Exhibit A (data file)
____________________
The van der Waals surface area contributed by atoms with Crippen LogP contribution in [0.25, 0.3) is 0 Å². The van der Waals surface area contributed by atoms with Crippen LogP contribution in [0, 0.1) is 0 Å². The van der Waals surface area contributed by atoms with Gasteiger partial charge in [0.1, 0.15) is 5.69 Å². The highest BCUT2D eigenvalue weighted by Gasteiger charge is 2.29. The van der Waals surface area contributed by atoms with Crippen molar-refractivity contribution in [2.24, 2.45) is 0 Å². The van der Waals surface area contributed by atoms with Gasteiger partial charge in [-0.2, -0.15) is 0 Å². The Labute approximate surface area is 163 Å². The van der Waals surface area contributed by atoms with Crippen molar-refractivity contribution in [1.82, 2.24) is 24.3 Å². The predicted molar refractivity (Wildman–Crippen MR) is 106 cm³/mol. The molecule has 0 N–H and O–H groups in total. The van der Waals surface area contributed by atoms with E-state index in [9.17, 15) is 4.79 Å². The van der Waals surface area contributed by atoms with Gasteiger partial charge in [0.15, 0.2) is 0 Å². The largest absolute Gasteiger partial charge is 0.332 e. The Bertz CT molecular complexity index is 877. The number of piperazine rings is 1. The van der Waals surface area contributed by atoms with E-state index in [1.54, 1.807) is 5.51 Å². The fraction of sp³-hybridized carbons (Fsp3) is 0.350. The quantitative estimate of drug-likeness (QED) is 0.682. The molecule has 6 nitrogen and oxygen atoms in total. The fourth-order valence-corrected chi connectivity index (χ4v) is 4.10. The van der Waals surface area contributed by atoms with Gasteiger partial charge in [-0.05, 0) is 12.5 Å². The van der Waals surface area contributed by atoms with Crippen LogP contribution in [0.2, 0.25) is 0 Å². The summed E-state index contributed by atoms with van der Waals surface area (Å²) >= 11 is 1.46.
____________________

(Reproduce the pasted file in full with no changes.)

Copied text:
The van der Waals surface area contributed by atoms with Crippen LogP contribution in [0.25, 0.3) is 0 Å². The van der Waals surface area contributed by atoms with Crippen LogP contribution in [0, 0.1) is 0 Å². The van der Waals surface area contributed by atoms with Gasteiger partial charge in [0.1, 0.15) is 5.69 Å². The highest BCUT2D eigenvalue weighted by Gasteiger charge is 2.29. The van der Waals surface area contributed by atoms with Crippen molar-refractivity contribution in [2.24, 2.45) is 0 Å². The van der Waals surface area contributed by atoms with Gasteiger partial charge in [-0.2, -0.15) is 0 Å². The Labute approximate surface area is 163 Å². The van der Waals surface area contributed by atoms with Crippen molar-refractivity contribution in [1.82, 2.24) is 24.3 Å². The predicted molar refractivity (Wildman–Crippen MR) is 106 cm³/mol. The molecule has 0 N–H and O–H groups in total. The van der Waals surface area contributed by atoms with E-state index in [9.17, 15) is 4.79 Å². The van der Waals surface area contributed by atoms with Gasteiger partial charge in [0.15, 0.2) is 0 Å². The largest absolute Gasteiger partial charge is 0.332 e. The Bertz CT molecular complexity index is 877. The number of piperazine rings is 1. The van der Waals surface area contributed by atoms with E-state index in [1.54, 1.807) is 5.51 Å². The fraction of sp³-hybridized carbons (Fsp3) is 0.350. The quantitative estimate of drug-likeness (QED) is 0.682. The molecule has 6 nitrogen and oxygen atoms in total. The fourth-order valence-corrected chi connectivity index (χ4v) is 4.10. The van der Waals surface area contributed by atoms with Gasteiger partial charge in [-0.05, 0) is 12.5 Å². The van der Waals surface area contributed by atoms with Crippen LogP contribution in [0.2, 0.25) is 0 Å². The summed E-state index contributed by atoms with van der Waals surface area (Å²) >= 11 is 1.46.